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Molecular markers in the evaluation of autologous chondrocyte implantation

  • Ulrich Schneider
    Affiliations
    Department of Orthopedic Surgery, University Hospital of the RWTH Aachen (U. Schneider, C.H.S.), Aachen, and Department of Orthopedic Surgery, University of Heidelberg (U. Schlegel, S.B.), Heidelberg, Germany
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  • Ulf Schlegel
    Affiliations
    Department of Orthopedic Surgery, University Hospital of the RWTH Aachen (U. Schneider, C.H.S.), Aachen, and Department of Orthopedic Surgery, University of Heidelberg (U. Schlegel, S.B.), Heidelberg, Germany
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  • Stefan Bauer
    Affiliations
    Department of Orthopedic Surgery, University Hospital of the RWTH Aachen (U. Schneider, C.H.S.), Aachen, and Department of Orthopedic Surgery, University of Heidelberg (U. Schlegel, S.B.), Heidelberg, Germany
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  • Christian H. Siebert
    Affiliations
    Department of Orthopedic Surgery, University Hospital of the RWTH Aachen (U. Schneider, C.H.S.), Aachen, and Department of Orthopedic Surgery, University of Heidelberg (U. Schlegel, S.B.), Heidelberg, Germany
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      Abstract

      Purpose: With the help of molecular markers, it has become possible to quantify cartilage repair and degradation in joints. In this study, we attempt to determine whether or not molecular markers in synovial fluid can be helpful in defining the repair process following autologous chondrocyte implantation (ACI). Type of Study: As part of a prospective clinical pilot study, 17 patients were evaluated before, as well as 6 weeks, 3, 6, and 12 months after the ACI. A synovial analysis was performed and molecular markers for bone and cartilage metabolism were determined. Methods: A number of parameters, including pyridinium crosslink (PY), deoxypyridinolin (DPD), n-telopeptide (NTX) from type I collagen, MMP-1, MMP-3; TIMP-1, PICP, proteoglycan, and YKL-40 were analyzed. The levels were referenced to the total protein concentration of the synovial fluid. The synovial analyses were compared with clinical parameters (Larson score) and magnetic resonance imaging (MRI) examinations. Results: The analysis of the data revealed differing trends for the various synovial markers over time. The most remarkable marker was found to be DPD, which increased continuously between surgery and week 12, only to disappear after the repair process had ceased 1 year after surgery. All molecular markers for cartilage degradation increased initially after surgery and dropped off below the original levels 3 to 6 months later. Conclusions: The evaluation revealed that the determination of marker levels can provide valuable information regarding the metabolism of bone and cartilage in a joint. They seem to provide a method for monitoring the repair process associated with the various treatment forms for chondral lesions.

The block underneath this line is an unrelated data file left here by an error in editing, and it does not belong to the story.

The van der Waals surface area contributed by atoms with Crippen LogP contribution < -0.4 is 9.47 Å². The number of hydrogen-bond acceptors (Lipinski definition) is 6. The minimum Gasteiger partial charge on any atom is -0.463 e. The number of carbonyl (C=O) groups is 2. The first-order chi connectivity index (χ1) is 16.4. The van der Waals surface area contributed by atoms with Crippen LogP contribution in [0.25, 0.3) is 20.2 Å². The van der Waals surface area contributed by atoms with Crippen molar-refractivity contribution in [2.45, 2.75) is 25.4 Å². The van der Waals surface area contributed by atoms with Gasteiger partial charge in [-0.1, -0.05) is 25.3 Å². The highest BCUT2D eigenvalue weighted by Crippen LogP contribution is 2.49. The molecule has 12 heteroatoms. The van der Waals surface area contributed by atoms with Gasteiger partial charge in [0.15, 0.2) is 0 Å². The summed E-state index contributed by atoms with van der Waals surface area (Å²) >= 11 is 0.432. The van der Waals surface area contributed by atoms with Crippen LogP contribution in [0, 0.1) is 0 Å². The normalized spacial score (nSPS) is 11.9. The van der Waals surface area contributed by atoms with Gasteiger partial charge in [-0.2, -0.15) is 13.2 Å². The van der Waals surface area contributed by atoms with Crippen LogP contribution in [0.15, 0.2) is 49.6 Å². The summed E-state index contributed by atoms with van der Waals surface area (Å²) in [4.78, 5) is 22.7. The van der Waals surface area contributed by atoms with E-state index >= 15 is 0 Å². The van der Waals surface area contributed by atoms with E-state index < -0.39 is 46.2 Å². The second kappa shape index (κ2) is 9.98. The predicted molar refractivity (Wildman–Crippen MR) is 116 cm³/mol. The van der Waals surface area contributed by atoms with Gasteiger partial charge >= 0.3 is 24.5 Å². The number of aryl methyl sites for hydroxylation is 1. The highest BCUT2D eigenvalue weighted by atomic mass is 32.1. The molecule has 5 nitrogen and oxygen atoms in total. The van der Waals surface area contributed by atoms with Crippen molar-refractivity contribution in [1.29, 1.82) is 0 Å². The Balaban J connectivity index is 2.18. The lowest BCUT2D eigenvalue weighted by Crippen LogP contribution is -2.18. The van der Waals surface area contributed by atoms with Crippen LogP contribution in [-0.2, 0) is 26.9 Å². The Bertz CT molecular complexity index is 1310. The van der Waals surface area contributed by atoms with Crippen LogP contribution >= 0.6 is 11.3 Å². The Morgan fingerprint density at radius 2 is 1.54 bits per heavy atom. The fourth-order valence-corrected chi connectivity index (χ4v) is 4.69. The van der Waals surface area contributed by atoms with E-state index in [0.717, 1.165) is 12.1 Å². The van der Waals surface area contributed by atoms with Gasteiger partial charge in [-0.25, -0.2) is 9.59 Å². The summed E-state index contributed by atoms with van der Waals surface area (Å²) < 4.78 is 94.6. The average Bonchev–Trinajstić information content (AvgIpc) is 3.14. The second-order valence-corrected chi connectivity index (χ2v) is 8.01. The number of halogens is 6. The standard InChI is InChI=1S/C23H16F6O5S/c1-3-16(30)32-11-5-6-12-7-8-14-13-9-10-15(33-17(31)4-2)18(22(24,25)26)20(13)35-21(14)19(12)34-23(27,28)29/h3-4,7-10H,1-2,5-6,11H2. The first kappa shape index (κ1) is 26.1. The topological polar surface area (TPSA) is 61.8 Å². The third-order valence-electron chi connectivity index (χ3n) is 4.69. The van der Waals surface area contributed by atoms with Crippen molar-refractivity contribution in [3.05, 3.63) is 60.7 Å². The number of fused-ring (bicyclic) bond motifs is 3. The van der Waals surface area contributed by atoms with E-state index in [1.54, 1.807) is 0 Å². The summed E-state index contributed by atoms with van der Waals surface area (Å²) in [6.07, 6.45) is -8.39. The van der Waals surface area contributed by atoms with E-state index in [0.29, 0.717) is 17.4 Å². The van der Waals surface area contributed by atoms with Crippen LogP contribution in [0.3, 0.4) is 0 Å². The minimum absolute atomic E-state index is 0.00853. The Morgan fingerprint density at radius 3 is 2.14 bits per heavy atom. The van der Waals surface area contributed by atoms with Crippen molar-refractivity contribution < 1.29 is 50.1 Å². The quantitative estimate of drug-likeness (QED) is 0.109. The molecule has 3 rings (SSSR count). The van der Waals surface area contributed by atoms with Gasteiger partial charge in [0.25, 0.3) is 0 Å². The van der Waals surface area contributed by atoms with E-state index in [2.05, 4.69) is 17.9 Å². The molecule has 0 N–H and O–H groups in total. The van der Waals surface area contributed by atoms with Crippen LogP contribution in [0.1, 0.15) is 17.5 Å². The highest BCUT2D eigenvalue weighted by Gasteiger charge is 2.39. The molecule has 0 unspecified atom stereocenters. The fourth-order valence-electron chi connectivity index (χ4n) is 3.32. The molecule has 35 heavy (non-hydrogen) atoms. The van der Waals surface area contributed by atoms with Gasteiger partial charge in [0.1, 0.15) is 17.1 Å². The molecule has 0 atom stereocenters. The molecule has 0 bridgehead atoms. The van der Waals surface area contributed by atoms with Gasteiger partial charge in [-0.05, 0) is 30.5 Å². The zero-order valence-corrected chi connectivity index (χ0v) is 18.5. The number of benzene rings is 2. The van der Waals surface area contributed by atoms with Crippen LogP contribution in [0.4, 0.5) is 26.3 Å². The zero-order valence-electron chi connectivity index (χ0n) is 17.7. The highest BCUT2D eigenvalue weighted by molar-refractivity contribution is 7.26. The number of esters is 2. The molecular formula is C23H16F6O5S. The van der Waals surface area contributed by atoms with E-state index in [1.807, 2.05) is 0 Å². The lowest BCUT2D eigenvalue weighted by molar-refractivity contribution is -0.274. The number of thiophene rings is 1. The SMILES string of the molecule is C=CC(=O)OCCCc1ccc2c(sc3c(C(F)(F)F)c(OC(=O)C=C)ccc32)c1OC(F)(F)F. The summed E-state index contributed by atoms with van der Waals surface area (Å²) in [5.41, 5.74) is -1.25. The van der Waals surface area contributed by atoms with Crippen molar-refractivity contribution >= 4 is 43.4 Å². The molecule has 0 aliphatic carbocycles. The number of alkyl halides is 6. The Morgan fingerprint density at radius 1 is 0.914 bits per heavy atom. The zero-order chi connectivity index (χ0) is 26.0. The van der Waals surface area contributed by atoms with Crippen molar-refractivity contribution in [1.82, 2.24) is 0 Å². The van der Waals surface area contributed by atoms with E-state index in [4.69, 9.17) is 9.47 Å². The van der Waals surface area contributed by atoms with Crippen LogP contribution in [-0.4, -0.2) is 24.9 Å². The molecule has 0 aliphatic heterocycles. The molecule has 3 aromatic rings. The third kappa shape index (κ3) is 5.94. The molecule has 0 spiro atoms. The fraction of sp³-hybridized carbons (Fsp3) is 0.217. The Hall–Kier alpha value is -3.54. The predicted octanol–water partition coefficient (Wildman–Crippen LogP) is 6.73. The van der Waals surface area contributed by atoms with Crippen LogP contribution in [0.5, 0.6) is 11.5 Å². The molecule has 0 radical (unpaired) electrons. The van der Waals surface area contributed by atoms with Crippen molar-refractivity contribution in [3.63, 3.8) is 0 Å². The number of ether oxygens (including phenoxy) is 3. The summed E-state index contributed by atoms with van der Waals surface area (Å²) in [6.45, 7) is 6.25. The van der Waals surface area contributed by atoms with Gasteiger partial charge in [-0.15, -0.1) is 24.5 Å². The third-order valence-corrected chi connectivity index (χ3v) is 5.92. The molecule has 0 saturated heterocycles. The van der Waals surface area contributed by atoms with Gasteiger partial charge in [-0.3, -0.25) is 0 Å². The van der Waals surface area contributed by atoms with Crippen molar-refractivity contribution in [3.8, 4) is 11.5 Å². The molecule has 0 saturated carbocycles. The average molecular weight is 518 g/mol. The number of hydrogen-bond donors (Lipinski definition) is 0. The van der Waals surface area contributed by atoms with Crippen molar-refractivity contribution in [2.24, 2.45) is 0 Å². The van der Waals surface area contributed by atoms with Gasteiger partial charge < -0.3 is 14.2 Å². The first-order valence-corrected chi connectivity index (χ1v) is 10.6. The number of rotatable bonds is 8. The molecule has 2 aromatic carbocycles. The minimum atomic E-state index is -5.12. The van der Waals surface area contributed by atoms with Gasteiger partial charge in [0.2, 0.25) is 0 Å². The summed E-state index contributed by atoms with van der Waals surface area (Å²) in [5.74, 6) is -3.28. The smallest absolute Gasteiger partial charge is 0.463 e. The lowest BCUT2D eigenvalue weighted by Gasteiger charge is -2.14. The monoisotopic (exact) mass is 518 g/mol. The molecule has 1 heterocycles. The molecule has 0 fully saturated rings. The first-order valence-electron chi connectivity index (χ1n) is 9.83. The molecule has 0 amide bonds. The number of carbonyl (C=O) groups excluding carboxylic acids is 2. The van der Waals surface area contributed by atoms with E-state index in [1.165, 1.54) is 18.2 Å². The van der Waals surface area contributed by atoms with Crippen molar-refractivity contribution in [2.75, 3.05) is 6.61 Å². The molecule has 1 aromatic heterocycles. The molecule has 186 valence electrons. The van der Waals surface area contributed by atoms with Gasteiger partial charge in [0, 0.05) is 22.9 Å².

Arthroscopy: The Journal of Arthroscopic and Related Surgery, Vol 19, No 4 (April), 2003: pp 397–403

      Keywords

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